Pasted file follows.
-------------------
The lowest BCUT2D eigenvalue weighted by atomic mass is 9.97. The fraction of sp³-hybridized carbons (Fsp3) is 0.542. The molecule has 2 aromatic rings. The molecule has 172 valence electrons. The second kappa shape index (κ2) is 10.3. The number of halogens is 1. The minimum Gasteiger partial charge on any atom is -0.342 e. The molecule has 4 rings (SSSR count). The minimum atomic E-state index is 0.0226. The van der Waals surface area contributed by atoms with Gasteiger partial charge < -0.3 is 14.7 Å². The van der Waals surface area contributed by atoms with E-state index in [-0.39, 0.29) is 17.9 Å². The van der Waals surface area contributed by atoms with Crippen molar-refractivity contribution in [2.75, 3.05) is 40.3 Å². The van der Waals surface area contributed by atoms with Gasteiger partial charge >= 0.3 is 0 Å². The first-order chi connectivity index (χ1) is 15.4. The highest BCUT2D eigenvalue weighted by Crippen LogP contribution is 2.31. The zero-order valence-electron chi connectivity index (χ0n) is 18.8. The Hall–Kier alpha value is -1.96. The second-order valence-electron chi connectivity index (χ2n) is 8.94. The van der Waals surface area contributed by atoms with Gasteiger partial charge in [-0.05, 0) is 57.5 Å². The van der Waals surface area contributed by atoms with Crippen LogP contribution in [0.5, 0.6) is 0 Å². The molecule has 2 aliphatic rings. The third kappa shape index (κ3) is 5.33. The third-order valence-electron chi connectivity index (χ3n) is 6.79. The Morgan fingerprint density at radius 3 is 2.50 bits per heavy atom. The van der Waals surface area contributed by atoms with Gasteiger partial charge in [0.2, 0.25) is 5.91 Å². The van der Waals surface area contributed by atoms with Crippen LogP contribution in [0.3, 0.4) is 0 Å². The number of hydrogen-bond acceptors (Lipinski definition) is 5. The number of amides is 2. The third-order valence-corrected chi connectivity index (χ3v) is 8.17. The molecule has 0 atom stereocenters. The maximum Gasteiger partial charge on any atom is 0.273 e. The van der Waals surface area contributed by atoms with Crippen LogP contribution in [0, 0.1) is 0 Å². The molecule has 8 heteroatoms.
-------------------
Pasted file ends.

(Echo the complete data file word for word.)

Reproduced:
The lowest BCUT2D eigenvalue weighted by atomic mass is 9.97. The fraction of sp³-hybridized carbons (Fsp3) is 0.542. The molecule has 2 aromatic rings. The molecule has 172 valence electrons. The second kappa shape index (κ2) is 10.3. The number of halogens is 1. The minimum Gasteiger partial charge on any atom is -0.342 e. The molecule has 4 rings (SSSR count). The minimum atomic E-state index is 0.0226. The van der Waals surface area contributed by atoms with Gasteiger partial charge < -0.3 is 14.7 Å². The van der Waals surface area contributed by atoms with E-state index in [-0.39, 0.29) is 17.9 Å². The van der Waals surface area contributed by atoms with Crippen molar-refractivity contribution in [2.75, 3.05) is 40.3 Å². The van der Waals surface area contributed by atoms with Gasteiger partial charge >= 0.3 is 0 Å². The first-order chi connectivity index (χ1) is 15.4. The highest BCUT2D eigenvalue weighted by Crippen LogP contribution is 2.31. The zero-order valence-electron chi connectivity index (χ0n) is 18.8. The Hall–Kier alpha value is -1.96. The second-order valence-electron chi connectivity index (χ2n) is 8.94. The van der Waals surface area contributed by atoms with Gasteiger partial charge in [-0.05, 0) is 57.5 Å². The van der Waals surface area contributed by atoms with Crippen LogP contribution in [0.5, 0.6) is 0 Å². The molecule has 2 aliphatic rings. The third kappa shape index (κ3) is 5.33. The third-order valence-electron chi connectivity index (χ3n) is 6.79. The Morgan fingerprint density at radius 3 is 2.50 bits per heavy atom. The van der Waals surface area contributed by atoms with Gasteiger partial charge in [0.2, 0.25) is 5.91 Å². The van der Waals surface area contributed by atoms with Crippen LogP contribution in [0.3, 0.4) is 0 Å². The number of hydrogen-bond acceptors (Lipinski definition) is 5. The number of amides is 2. The third-order valence-corrected chi connectivity index (χ3v) is 8.17. The molecule has 0 atom stereocenters. The maximum Gasteiger partial charge on any atom is 0.273 e. The van der Waals surface area contributed by atoms with Crippen LogP contribution in [0, 0.1) is 0 Å². The molecule has 8 heteroatoms.